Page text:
CIA Ends Its Climate Research Program
Just days after the president said climate change was an 'indisputable' national security threat, the intelligence community ends its satellite data-sharing program with scientists.
The Central Intelligence Agency is shutting down a research program that offered classified data to scientists to examine the link between climate change and global security threats.
A CIA spokesman confirmed that the agency had ended its MEDEA program, a 1990s-era intelligence program restarted in 2010 under President Obama. The collaboration gave scientists access to intelligence assets like satellite data to study climate change and inform on how its impacts could inflame conflicts.
CIA spokesman Ryan Whaylen said "these projects have been completed and CIA will employ these research results and engage external experts as it continues to evaluate the national security implications of climate change."
The news was first reported by Mother Jones.
The announcement comes just days after President Obama said climate change was a "serious threat to global security" in a commencement address to the U.S. Coast Guard Academy. Climate change, Obama said, "will impact how our military defends our country. So we need to act, and we need to act now."
Under MEDEA, which stands for Measurements of Earth Data for Environmental Analysis, gave a group of scientists security clearance and access to previously collected data for study. The program itself was kept largely under wraps and was not largely cited, but scientists quoted in reports about the program say the data was often more high quality than what they could get through other sources.
In a 1996 speech, Director of Central Intelligence John Deutch said the environmental data collected by the intelligence community could be used to predict instability in other nations by, say, measuring crop output in North Korea or the effects of an oil spill in Russia. Deutch also said that CIA assets had been used to help the Federal Emergency Management Agency respond to a wildfire in Alaska, because the existing satellites were able to track its impact faster than civilian planes.
A CIA spokesman did not respond to questions about whether the data would continue to be made available to scientists or other agencies.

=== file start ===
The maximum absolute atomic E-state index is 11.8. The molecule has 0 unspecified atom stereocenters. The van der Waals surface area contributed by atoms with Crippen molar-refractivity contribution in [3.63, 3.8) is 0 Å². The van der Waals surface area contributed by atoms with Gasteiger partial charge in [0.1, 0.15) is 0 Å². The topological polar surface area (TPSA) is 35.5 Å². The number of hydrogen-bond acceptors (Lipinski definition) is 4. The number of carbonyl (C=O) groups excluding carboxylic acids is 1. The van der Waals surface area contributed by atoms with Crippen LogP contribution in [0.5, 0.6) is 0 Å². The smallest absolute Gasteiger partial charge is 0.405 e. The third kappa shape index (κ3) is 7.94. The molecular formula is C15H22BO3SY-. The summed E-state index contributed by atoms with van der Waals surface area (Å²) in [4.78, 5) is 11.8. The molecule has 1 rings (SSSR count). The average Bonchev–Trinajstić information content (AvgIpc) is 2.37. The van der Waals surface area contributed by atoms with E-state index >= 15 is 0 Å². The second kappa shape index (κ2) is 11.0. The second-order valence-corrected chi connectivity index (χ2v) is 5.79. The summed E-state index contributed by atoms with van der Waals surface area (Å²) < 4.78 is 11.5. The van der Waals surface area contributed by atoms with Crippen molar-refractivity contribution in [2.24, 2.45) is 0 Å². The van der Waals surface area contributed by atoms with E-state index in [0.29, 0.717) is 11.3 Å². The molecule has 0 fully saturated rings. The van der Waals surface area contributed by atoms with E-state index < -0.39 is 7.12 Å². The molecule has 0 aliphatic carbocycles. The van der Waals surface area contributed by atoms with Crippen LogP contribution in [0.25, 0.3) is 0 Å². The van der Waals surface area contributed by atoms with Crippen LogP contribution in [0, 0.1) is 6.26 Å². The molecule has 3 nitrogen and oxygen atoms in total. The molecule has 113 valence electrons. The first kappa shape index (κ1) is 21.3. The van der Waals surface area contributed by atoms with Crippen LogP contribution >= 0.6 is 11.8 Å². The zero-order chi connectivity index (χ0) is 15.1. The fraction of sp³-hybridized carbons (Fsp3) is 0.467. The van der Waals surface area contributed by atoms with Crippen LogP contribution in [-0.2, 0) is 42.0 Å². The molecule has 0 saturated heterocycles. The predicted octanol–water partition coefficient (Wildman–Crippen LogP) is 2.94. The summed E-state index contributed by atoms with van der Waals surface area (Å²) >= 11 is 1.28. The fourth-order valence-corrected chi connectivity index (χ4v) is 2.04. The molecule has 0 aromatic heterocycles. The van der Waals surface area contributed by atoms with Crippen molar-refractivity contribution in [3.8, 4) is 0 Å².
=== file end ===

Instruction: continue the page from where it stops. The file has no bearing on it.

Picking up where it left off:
The program was started in the 1990s, but was shut down in the early days of the George W. Bush administration. It was restarted in 2010 under the direction of Leon Panetta, backed by former Vice President Al Gore.
The research effort, as with most environmental work, has drawn the ire of congressional Republicans. Sen. John Barrasso of Wyoming has particularly been critical of the intelligence agency's environmental work, saying in 2010 that "should be focused on monitoring terrorists in caves, not polar bears on icebergs."
And generally, Republicans have been scornful of the defense community's work on climate change, saying that the administration is ignoring the threat of terrorism and global instability in favor of environmental goals. Sen. Jim Inhofe of Oklahoma released a lengthy statement this week calling Obama's Coast Guard Academy speech a "severe disconnect from reality," and mentioning ISIS, North Korea, and Syria among the threats he said the military should be focused on.
The CIA in 2012 also shut down its Center on Climate Change and National Security, a group of security specialists who studied existing climate data to game out how changes could impact security threats. That left MEDEA as the agency's primary climate change program.
The Defense Department has been active in climate change, as studies have linked extreme weather to instability across the globe. In February, the White House listed climate change among its global concerns in its National Security Strategy. An October, 2014 Defense reportidentified climate change as a "threat multiplier" that would make existing conflicts worse and outlined ways it was incorporating climate into its training and operations.